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Morfternight #89: Becoming a Prompt Engineer
The one with a bet on Apple Vision Pro.
Today we talk about the M11 Monochrome sensor, learning to write better prompts to get help writing better content, and we start a conversation about the future of computing.
🤩 Welcome to the 190 new Morfternighters who joined us last week.
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👋 Good Morfternight!
Greetings from Vienna, Morfternighters!
We will now return to our regular service following the Morfternight Special Edition sent out last Thursday. If you happened to miss the email due to the unusual day and subject, you can access it through the link provided above.
📷 Photo of the week
Work — More Photos
Chef Marc Forgione cooking a mean Carbonara.
The scene occurred last Monday night in the cellar of Peasant, one of his NYC restaurants. It was dimly lit, and he moved as fast as professional chefs do.
You’ll generally don’t hear me talk much about technical details. You know the drill, gear doesn’t matter, the best camera is the one you have with you, yadda yadda yadda…
It’s not limited to photography; you can think of other areas, like computers, cars, or cooking. Most of the time, any computer, car, pot, or pan will do the job.
Most of the time.
Every once in a while, you face a situation where the right tool can get the job done, and a more generic one won’t.
I am still getting to know the M11 Monochrome camera, and it has already impressed me with its ability to capture nuanced scenes with excellent dynamic range.
However, the camera has exceeded my expectations in two particular areas.
Firstly, the rangefinder allowed me to capture a shot I would likely have missed had I relied on autofocus. Secondly, the low-light image quality is remarkable. I shot at 12,500 ISO and 1/30s shutter speed, and I am amazed by how little noise there is. In fact, the noise adds a beautiful touch to the image.
I have included a cropped detail at 100% for you to see.
I am looking forward to more low-light adventures with this camera! ✨
🗺️ A few places to visit
Believe it or not, we’ll all become Prompt Engineers one day. Large Language Models (LLMs) make the power of computers accessible to all humans, so we should learn how to best take advantage of this. To help us with this task, OpenAI and DeepLearning.ai created a free course: ChatGPT Prompt Engineering for Developers. I just signed up, but if you want to understand better what this is about, here’s an excellent course overview.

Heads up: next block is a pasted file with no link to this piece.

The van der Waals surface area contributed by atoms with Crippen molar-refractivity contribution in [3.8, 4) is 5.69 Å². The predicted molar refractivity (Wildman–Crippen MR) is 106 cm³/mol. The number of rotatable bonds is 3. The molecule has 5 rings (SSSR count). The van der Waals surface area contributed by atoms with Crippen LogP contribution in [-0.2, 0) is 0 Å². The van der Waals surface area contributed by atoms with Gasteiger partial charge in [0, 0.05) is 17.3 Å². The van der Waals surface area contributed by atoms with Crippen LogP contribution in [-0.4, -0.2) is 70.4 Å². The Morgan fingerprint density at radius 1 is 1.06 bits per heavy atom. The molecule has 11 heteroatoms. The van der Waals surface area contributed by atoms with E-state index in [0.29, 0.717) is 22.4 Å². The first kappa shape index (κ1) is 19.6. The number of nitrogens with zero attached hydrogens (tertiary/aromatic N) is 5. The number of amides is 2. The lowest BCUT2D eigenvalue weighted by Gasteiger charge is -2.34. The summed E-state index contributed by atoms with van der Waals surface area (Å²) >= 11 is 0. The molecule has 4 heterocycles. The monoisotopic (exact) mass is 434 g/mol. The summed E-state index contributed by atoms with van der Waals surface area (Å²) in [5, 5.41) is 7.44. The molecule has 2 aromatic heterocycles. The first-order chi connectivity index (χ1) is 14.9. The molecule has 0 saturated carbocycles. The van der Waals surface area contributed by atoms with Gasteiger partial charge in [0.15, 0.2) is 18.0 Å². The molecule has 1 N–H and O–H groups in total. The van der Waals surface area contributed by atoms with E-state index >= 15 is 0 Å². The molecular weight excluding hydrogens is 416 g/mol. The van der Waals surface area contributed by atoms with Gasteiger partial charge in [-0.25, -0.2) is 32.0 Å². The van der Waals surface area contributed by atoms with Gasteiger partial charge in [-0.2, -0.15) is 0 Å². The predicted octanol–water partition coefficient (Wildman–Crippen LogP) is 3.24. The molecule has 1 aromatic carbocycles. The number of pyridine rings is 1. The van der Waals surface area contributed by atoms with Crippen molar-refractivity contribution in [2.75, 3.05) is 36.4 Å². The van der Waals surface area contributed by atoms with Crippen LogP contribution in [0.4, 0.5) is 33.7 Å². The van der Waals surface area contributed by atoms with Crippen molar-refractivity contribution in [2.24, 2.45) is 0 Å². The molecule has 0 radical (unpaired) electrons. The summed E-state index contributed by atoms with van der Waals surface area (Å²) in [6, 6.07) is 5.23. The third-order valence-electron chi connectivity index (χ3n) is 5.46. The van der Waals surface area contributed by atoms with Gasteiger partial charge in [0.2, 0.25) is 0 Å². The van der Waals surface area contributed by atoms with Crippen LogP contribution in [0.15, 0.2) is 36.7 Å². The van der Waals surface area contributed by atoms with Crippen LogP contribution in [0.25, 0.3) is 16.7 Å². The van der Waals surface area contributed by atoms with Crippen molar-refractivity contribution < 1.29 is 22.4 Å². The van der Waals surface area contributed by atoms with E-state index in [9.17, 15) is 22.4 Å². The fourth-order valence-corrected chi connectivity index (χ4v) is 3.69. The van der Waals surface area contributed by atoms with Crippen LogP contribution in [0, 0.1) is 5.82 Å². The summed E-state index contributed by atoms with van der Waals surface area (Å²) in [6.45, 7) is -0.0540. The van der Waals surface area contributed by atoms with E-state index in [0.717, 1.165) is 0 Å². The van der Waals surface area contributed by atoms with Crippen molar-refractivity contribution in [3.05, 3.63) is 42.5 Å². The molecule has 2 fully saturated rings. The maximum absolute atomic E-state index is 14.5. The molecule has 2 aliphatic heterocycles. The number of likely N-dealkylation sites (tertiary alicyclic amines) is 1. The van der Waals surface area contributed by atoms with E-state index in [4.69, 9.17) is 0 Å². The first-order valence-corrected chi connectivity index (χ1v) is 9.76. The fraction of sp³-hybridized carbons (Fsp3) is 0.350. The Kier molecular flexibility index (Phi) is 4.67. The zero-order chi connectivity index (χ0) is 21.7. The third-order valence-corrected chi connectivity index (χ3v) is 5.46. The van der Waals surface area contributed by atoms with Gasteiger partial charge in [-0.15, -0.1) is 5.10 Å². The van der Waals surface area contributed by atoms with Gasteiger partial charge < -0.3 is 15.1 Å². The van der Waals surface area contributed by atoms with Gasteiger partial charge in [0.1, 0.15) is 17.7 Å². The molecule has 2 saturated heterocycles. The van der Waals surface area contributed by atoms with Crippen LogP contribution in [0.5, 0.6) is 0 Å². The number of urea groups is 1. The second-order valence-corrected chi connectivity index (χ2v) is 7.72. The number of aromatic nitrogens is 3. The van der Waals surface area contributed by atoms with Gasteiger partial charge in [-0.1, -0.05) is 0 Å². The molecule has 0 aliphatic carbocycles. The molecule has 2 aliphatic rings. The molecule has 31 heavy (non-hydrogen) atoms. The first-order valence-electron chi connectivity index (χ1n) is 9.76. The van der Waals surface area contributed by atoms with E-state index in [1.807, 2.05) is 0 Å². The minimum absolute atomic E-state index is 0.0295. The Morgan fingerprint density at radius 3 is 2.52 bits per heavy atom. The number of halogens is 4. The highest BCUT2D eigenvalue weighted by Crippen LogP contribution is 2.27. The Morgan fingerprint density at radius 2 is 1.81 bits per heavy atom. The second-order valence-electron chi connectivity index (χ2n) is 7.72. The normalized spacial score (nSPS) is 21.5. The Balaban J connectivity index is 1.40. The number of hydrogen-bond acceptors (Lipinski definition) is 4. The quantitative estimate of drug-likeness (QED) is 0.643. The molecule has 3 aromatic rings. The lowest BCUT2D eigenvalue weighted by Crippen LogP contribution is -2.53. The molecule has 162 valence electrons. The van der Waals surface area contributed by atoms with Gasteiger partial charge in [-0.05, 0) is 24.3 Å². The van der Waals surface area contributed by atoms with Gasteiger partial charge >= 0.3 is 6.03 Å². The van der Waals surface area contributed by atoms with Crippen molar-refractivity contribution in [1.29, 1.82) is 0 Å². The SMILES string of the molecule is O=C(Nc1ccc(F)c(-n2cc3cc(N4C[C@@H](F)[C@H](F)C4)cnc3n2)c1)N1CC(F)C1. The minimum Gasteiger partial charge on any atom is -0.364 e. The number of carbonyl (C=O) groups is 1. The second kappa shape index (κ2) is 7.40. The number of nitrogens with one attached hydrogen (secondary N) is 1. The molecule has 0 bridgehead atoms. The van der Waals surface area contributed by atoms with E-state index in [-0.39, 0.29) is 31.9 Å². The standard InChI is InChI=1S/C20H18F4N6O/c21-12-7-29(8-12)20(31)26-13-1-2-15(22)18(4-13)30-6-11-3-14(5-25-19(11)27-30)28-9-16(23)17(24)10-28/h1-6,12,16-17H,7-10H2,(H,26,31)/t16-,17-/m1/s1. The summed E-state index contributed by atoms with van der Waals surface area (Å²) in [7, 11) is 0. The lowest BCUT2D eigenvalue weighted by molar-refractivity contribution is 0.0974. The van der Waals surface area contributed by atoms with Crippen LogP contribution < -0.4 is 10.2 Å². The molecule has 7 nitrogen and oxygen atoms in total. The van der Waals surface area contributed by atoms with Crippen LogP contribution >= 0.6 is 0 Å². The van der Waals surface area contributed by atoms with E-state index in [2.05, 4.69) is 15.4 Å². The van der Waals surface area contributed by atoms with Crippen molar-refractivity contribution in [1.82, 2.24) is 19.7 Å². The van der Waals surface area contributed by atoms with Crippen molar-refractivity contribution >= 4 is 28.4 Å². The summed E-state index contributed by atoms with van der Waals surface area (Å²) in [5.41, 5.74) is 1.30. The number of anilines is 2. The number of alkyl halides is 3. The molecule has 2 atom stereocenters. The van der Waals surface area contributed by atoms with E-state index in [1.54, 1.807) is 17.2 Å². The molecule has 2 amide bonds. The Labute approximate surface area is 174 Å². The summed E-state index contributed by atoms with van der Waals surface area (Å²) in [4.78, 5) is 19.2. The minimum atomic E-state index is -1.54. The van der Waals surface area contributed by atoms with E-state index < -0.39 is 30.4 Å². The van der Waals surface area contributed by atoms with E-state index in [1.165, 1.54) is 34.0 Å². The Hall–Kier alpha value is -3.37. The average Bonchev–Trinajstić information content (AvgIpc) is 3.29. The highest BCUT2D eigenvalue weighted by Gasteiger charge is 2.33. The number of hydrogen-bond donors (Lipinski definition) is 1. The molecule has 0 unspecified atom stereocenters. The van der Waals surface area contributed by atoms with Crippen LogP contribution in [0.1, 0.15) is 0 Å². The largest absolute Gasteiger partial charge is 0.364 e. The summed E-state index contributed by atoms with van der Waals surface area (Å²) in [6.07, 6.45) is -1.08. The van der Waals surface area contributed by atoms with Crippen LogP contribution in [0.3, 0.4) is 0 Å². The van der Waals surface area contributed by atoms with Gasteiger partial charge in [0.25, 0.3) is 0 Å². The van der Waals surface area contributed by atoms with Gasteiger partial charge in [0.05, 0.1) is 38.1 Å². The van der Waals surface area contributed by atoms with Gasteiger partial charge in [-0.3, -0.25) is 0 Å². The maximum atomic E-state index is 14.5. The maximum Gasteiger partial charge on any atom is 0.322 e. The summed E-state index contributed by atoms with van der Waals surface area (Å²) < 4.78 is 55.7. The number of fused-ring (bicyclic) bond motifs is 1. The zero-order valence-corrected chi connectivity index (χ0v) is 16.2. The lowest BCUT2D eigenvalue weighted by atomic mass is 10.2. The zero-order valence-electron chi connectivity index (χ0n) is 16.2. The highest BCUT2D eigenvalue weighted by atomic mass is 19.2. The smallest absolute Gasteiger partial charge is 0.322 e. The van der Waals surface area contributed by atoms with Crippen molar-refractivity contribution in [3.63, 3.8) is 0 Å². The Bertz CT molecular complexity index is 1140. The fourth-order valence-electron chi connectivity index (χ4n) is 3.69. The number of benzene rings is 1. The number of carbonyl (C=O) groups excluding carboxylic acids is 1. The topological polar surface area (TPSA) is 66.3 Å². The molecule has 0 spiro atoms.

If you’re unfamiliar with LLMs and their functions but have limited time to research, I recommend reading “How ChatGPT and Other LLMs Work—and Where They Could Go Next” on Wired. This article strikes a balance between superficial content and academic papers.
I am incredibly proud of our recent work to release the Jetpack AI Assistant for your WordPress site. This is why I am doing something unusual and sharing some work-related content. You can read our blog post, Meet Your New Creative Writing Partner — The Jetpack AI Assistant, to learn more. If you try it and have any feedback, please share it with me. I am listening!
🐘 Apple’s vision for the future is Vision Pro
Last week was WWDC, the Apple Developer conference, and on Monday, the traditional yearly keynote where Apple announces things other than phones and watches took place.
As it’s been customary for many years, the new versions of the various operating systems were presented, from iOS, iPadOS, and TvOS 17, to WatchOS 10 and macOS 14.
A new MacBook Air 15”, a MacPro powered by Apple Silicon, and many AI-powered features were announced (although the word “AI” is absent from the keynote), but the show's real star was the Apple Vision Pro.
At this point, if you have no idea what I am talking about, I will offer you three options to catch up before I share a couple of thoughts about this product.
If you don’t have time to watch the entire keynote, here’s an excellent summary in about 15 minutes:
If you have more time, would instead get your information from the primary source, and admire Apple’s marketing machine, here’s the entire keynote:
Finally, if you have even more time and a wish to dig deeper, here’s the yearly live episode of The Talk Show with John Gruber:
All right, now that you’re caught up on the announcement, here’s what I think.
The Vision Pro reminds me of the introduction of the iPhone in 2007.
At launch, some of us were enthusiastic, and others dismissed it. The primary difference between the two groups was that while the former considered it the first step of a new journey, the latter assumed it was an over-expensive, overengineered solution to an existing problem.
I think that Apple’s approach to merging augmented and virtual reality is way better than focusing on either one primarily.
As incredible as it seems, there was a time not long ago when wearing a headset and talking on the phone in the street was frowned upon.
I bet that within five years, XR headsets like the Vision (but lighter, cheaper, and with longer battery life) will be the norm whenever we are alone, at home, on public transport, or working.
Will it be a positive or negative change?
As for the phone, both are possible, depending on how we use them individually. By inventing a new way to use computers, we automatically create all the problems that go along.
Like inventing the airplane simultaneously created plane crashes.